Estimating crowds

This topic is often politically charged, but I’m bringing it up in the context of the more benign issue of the Yankee victory parade.

The parade down the “Canyon of Heroes” had an estimated crowd by police of 1,000,000. To me this number seems nearly impossible.

I estimated the parade route to be three miles long (Battery Park to City Hall). Since people can stand on both sides of the street, I decided to just do the math for 500,000 people.

I assume that each person takes up on average three feet of the sidewalk or street. That means that there are 5280 “slots” as it were for people to stand in along one side of Broadway. To fit 500,000 people into 5280 slots, they would have to be standing over 94 deep along one entire side of the street. (94.697 by my calculator).

The NY Times article said that the crowd was sometimes 12 deep. If that were the case, I would estimate the crowd to be in the 120,000 person range, which seems believeable.

The Pasadena Police Department always say that there are a million people along the Rose Parade route on New Year’s Day and that’s not the case.

So, does my math make sense or am I making some sort of basic error in my calculations?

I think you’re probably right. I find it difficult to believe that one in eight New Yorkers went there to celebrate the series.

Maybe they didn’t mean all at once? If people walk up, watch for a few minutes, then leave, do they still count? Also, maybe they’re including people watching from buildings. It still seems pretty high, though.


The article about the parade on said that some people thought there were 2 million people at the parade.

Even if you include people who just walked by for a few seconds (and why would you since they no one is going to try to cut through a parade route to get someplace) and people looking out the windows of surrounding buildings, that would mean that nearly everybody in Lower Manhattan was goofing off during the parade.

Keep in mind that people come from outside Manhattan as well, such as Brooklyn, Queens, Long Island, the Bronx, Jersey, etc etc. Of course, I agree that a million is still prolly high, but it always happens that way.

IIRC, the National Park Service no longer does crowd estimations, as they have been criticized for their methods and their numbers questioned. Whenever their is a large gathering and different sources do counting, their numbers rarely mesh.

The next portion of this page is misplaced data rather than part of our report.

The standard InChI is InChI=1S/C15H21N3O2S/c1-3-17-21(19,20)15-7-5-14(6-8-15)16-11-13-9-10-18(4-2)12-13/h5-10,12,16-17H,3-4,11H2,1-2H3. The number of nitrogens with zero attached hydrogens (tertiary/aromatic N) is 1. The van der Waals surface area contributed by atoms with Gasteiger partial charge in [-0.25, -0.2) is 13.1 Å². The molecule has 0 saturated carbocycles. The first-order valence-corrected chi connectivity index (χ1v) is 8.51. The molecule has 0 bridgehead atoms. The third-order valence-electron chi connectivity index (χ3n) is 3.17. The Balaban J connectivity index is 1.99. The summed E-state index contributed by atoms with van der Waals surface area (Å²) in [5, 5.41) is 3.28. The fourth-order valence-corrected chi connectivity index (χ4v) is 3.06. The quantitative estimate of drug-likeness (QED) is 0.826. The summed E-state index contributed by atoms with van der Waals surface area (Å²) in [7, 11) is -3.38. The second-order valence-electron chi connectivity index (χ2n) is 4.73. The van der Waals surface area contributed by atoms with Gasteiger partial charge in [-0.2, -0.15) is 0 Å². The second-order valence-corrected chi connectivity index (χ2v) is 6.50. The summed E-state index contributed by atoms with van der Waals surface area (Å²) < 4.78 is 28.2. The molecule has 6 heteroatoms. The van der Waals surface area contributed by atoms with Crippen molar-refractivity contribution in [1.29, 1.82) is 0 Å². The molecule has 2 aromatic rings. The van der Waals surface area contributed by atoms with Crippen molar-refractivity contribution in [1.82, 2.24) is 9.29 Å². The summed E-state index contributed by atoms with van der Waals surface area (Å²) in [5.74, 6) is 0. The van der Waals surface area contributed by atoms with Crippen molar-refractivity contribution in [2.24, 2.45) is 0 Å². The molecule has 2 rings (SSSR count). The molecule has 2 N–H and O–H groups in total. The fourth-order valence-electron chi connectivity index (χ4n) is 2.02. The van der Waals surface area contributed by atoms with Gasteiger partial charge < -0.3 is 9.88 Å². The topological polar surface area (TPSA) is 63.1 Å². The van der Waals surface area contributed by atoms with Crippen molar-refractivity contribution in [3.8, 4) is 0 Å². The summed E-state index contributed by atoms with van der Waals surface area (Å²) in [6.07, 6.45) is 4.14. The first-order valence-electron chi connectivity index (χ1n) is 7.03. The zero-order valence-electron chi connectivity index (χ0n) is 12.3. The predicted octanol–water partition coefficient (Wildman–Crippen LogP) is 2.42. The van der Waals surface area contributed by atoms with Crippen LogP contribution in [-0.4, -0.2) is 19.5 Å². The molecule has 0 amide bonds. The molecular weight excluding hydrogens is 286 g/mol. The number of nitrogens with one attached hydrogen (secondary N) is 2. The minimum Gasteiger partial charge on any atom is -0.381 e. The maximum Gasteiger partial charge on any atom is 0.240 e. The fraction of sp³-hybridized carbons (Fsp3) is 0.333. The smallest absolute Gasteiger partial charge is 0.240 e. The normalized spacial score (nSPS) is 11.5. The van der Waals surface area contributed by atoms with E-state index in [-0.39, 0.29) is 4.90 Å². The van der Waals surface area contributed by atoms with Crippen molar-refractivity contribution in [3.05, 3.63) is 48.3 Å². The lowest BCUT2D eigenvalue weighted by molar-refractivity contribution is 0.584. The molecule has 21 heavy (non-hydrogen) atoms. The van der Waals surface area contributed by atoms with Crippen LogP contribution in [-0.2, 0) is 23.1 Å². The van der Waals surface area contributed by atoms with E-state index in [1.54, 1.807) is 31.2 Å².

I had a look at my map of Manhattan and it looks like the distance from Battery Park up to Chambers St. (North end of City Hall Park) is almost exactly one mile. 3 miles north of Battery Park puts you almost at Union Sq.

I think a person probably takes up less than 3 feet of sidewalk space, but 2 million people still sounds ridiculous.

I think the population of Manhattan is on the order of 1.5 million. 8 million is all 5 boroughs.

So, if it’s only a mile long, it’s even more inconceivable that there were a million people along the route. That would require crowds over 200 deep. Even if someone needs less than three feet, you still can’t fit a million people in that small an area.

Remember the people are limited mostly to the sidewalk and a small portion of the street. Try to line up people as close as you possibly can from a spot about 5 feet off the curb until you hit a building. It won’t be that many people.

The Rose Parade route is 5 miles long and mathematicians at Caltech estimated that the crowd is no more than 300,000 people along the route.

To further clarify, the reason they stopped estimating crowd sizes is because advocacy groups would hold protest marches, what have you, around the capitol, and then get pissed when the Park Service would give a realistic estimate that discredited their own self-inflated numbers. (Million Man March, anyone?)

1-2 million New Yorkers seems rather high, though I could easily believe a couple hundred thousand. This site, FWIW, says Times Square gets 500,000 people at New Years. I somehow doubt twice that number turned out for the Yankees.

To estimate crowds correctly, pick the number you want and divide that by the number who fit into a block of the street, and then estimate that to be the number of blocks.

That’s how they get Million-whoever marches.

Here is a hilarious article about crowd estimates of the Cincinnati Riverfest.